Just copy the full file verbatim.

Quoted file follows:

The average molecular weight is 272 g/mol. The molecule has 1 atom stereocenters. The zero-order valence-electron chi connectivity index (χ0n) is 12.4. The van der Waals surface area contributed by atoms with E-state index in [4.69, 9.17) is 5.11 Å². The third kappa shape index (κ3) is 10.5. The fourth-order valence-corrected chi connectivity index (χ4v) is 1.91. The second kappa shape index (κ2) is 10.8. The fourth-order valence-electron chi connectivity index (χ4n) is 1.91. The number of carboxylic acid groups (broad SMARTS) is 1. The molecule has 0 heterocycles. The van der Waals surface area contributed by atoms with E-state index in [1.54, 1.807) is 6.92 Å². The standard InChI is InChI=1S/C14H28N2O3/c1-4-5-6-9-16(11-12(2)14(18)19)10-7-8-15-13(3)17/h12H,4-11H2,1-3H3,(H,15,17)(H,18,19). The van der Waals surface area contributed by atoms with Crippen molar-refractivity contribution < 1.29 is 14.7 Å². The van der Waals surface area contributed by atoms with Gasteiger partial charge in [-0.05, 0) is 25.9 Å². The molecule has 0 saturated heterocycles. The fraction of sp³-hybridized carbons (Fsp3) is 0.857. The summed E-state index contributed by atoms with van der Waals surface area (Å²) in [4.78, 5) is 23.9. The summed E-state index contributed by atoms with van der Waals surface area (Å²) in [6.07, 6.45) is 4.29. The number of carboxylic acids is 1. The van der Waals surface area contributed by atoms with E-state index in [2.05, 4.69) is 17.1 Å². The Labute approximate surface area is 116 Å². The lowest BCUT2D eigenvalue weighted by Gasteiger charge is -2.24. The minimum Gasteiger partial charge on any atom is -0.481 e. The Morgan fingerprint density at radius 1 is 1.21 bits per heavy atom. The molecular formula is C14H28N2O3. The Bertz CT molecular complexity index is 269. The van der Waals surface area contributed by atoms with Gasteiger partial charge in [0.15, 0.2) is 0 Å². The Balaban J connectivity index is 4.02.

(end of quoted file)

The average molecular weight is 272 g/mol. The molecule has 1 atom stereocenters. The zero-order valence-electron chi connectivity index (χ0n) is 12.4. The van der Waals surface area contributed by atoms with E-state index in [4.69, 9.17) is 5.11 Å². The third kappa shape index (κ3) is 10.5. The fourth-order valence-corrected chi connectivity index (χ4v) is 1.91. The second kappa shape index (κ2) is 10.8. The fourth-order valence-electron chi connectivity index (χ4n) is 1.91. The number of carboxylic acid groups (broad SMARTS) is 1. The molecule has 0 heterocycles. The van der Waals surface area contributed by atoms with E-state index in [1.54, 1.807) is 6.92 Å². The standard InChI is InChI=1S/C14H28N2O3/c1-4-5-6-9-16(11-12(2)14(18)19)10-7-8-15-13(3)17/h12H,4-11H2,1-3H3,(H,15,17)(H,18,19). The van der Waals surface area contributed by atoms with Crippen molar-refractivity contribution < 1.29 is 14.7 Å². The van der Waals surface area contributed by atoms with Gasteiger partial charge in [-0.05, 0) is 25.9 Å². The molecule has 0 saturated heterocycles. The fraction of sp³-hybridized carbons (Fsp3) is 0.857. The summed E-state index contributed by atoms with van der Waals surface area (Å²) in [4.78, 5) is 23.9. The summed E-state index contributed by atoms with van der Waals surface area (Å²) in [6.07, 6.45) is 4.29. The number of carboxylic acids is 1. The van der Waals surface area contributed by atoms with E-state index in [2.05, 4.69) is 17.1 Å². The Labute approximate surface area is 116 Å². The lowest BCUT2D eigenvalue weighted by Gasteiger charge is -2.24. The minimum Gasteiger partial charge on any atom is -0.481 e. The Morgan fingerprint density at radius 1 is 1.21 bits per heavy atom. The molecular formula is C14H28N2O3. The Bertz CT molecular complexity index is 269. The van der Waals surface area contributed by atoms with Gasteiger partial charge in [0.15, 0.2) is 0 Å². The Balaban J connectivity index is 4.02.